Dr Abdul Wahid explains how state sanctioned secularism will always supersede the “officialdom” of religion, and Ireland’s ‘yes’ vote on same-sex marriage was a prime example of this.
The result of a vote on same-sex marriage was inevitable in Ireland. How so, when the Catholic faith is so central to Ireland’s identity? The answer lies in the nature of Ireland’s secular state rather than in its supposed religious identity. In reality, state “recognition” of any religion does not mean much in real terms.
Ireland’s constitution mentions that: “The State acknowledges that the homage of public worship is due to Almighty God. It shall hold His Name in reverence, and shall respect and honour religion”.
This is similar to the many constitutions in the Muslim world, which begin in the name of Allah (swt) and explicitly mention that Islam is the “official” religion of the state.
The primacy of secularism
However, all secular states share more than a separation of religion from political life. A secular state believes that secular values ultimately trump religious values in society – but the speed at which societies travel towards this ultimate destination differs according to the country.
A recent high-profile case in Britain illustrates the issue well. A bakery was found guilty of violating equality laws by refusing to make a cake with a logo supporting same-sex marriage. The judgment was made on the basis that the Christian owners of the bakery had refused services based on the customer’s sexuality – though the owners argued they did not know his sexuality – rather they disagreed with the political cause espoused by the slogan. Some who have commented say that this case has meant the banishment of religion from the commercial world.
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Similarly, many years ago, well-respected Catholic adoption agencies were closed in Britain on the grounds of conscience, since they could not see how they could provide adoption services to same-sex couples going against their beliefs.
Neither of these were apparent to many who supported the equality legislation – but they represent the triumph of the secular doctrine over religion in every situation when conflicted issues are resolved.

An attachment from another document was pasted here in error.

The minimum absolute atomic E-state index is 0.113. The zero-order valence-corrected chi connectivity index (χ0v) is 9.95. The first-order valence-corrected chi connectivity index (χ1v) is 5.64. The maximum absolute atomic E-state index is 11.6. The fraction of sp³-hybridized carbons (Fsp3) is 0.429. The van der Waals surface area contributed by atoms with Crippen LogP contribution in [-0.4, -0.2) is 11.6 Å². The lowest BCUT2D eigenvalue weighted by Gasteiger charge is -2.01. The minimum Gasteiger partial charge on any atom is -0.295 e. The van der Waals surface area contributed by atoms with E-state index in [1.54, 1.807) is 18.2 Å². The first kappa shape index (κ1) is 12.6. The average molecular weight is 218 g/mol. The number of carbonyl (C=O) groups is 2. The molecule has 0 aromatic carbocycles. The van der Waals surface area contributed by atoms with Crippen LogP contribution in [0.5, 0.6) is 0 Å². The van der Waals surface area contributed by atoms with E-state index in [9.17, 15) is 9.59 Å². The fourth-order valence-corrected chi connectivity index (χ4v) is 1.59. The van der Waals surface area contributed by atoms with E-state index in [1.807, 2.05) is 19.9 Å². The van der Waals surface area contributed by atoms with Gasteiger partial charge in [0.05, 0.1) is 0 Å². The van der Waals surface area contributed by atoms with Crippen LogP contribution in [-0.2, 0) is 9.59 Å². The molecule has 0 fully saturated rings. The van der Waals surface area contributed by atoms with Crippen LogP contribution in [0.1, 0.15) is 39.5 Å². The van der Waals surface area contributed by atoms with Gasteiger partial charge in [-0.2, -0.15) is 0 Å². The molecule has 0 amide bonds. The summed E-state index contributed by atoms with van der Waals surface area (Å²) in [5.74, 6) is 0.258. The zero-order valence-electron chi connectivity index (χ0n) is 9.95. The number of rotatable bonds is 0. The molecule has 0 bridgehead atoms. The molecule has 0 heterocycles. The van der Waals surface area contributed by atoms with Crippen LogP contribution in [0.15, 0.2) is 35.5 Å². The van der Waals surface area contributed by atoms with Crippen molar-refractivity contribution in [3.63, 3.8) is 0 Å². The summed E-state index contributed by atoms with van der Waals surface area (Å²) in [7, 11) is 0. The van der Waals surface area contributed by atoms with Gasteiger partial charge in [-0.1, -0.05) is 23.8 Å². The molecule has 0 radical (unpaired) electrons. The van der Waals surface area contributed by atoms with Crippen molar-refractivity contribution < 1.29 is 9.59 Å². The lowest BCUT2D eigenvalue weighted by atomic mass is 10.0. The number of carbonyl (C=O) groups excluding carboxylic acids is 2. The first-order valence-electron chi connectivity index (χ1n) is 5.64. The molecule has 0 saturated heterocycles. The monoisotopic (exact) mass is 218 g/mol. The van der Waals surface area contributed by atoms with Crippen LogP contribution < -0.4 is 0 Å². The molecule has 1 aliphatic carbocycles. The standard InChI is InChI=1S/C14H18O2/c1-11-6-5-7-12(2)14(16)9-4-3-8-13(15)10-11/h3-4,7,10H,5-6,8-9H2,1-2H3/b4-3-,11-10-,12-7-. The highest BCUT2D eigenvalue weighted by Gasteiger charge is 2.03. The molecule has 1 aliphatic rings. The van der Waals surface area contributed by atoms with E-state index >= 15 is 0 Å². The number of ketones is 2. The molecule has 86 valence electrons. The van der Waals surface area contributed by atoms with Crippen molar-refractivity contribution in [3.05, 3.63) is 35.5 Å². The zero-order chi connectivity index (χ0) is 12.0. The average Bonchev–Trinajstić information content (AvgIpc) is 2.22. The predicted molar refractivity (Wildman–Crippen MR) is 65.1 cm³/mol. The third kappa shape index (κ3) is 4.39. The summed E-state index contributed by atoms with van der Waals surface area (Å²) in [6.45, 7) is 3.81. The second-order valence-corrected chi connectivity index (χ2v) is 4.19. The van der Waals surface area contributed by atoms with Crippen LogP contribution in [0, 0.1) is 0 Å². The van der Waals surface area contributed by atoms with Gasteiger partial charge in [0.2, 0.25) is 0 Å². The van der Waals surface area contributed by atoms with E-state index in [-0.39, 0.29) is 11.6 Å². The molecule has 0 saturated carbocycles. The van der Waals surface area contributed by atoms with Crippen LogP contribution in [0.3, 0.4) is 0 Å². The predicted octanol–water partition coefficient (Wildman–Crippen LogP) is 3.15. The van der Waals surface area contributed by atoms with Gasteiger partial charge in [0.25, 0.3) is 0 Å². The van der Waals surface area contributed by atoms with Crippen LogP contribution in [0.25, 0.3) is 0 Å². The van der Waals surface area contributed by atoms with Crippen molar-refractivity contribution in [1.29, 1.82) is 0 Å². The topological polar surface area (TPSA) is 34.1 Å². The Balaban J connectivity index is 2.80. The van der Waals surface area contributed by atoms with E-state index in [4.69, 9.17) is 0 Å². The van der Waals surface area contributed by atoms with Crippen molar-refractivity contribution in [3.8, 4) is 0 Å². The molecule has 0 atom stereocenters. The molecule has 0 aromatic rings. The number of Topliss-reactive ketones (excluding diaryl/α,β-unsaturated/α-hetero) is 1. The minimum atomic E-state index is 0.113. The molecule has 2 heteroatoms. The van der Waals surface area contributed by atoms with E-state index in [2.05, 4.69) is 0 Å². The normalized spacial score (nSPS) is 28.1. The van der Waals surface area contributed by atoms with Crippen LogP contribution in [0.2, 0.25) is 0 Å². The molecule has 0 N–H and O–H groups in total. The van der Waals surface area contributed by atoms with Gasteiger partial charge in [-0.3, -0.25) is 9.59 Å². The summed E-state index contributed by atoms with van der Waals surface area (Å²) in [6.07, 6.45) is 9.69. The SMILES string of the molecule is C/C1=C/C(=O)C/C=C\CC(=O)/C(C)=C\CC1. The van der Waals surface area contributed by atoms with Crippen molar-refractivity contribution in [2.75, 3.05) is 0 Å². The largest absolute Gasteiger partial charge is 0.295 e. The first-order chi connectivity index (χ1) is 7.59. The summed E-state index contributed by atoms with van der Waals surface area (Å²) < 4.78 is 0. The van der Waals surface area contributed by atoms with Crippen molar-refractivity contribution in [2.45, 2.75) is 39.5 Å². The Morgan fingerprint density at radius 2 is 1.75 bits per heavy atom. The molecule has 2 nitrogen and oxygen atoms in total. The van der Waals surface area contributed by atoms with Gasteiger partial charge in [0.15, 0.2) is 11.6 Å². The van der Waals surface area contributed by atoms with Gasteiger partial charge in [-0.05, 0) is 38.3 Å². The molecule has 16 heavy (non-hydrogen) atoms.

When society agrees that religion has no role in the public space, even “practising” religious people will concede that those who have a different personal morality should be legally allowed to express their beliefs, even if it conflicts with their own deeply held religious convictions.
Hence, religious people who believe in the legitimacy of traditional marriage will vote ‘yes’ because they have accepted the collective-religion of secularism which overrides the personal-religion of Catholicism.
The confusion of some Muslims
Over the past few years, some Muslims have adopted the language of secularism within their political discourse in the Muslim world – for example in Turkey and North Africa.
Initially, it appeared to be a pragmatic tactical acceptance of the dominant secular norm in their societies. By embracing the language of secularism, they could argue for more political and religious pluralism within dictatorial societies. This, they hoped, would permit a space for Islamic political expression.
But what started pragmatically evolved. Scholars altered their juristic opinions and thinkers their political philosophy to justify a principled endorsement of the secular state as an end in itself, believing that “Islamic ends” could be achieved within that framework by secular democratic means.
All of this illustrated they did not understand the beast they were trying to ride.
For when society as a whole accepts the secular basis of the state, it has accepted that it trumps everything else – and just as in Britain, when the laws change conflicting with religious belief and in accordance with secular freedoms, society will accept these.
Within the Muslim world there needs to be a greater understanding amongst ordinary people and opinion formers as to whether the fundamental nature of the state they want is one that is at odds with their Islamic values and beliefs, which is what a secular state is, even though they might feel it is simply the removal of “mullahs” from politics.
Christianity makes provision for “rendering unto Caesar” in society whilst rendering unto God in private. Islam places God firmly in both spheres and explicitly warns against believing “part of the Book”, whilst rejecting other parts.
Where does this road lead?
Just as some Muslims haven’t appreciated the true direction of this secular road within the Muslim world, I feel many non-Muslims haven’t appreciated the ultimate destination on their journey.
I am not engaged in any struggle to overthrow the secular order of Britain or Ireland. Unlike the artificial post-colonial constructs in the Muslim world, these are states whose legitimacy was recognised by the last legitimate Islamic ruler or Caliph in Ottoman times. But I do think I owe it to those around me to point out some home truths about the direction their road is leading society.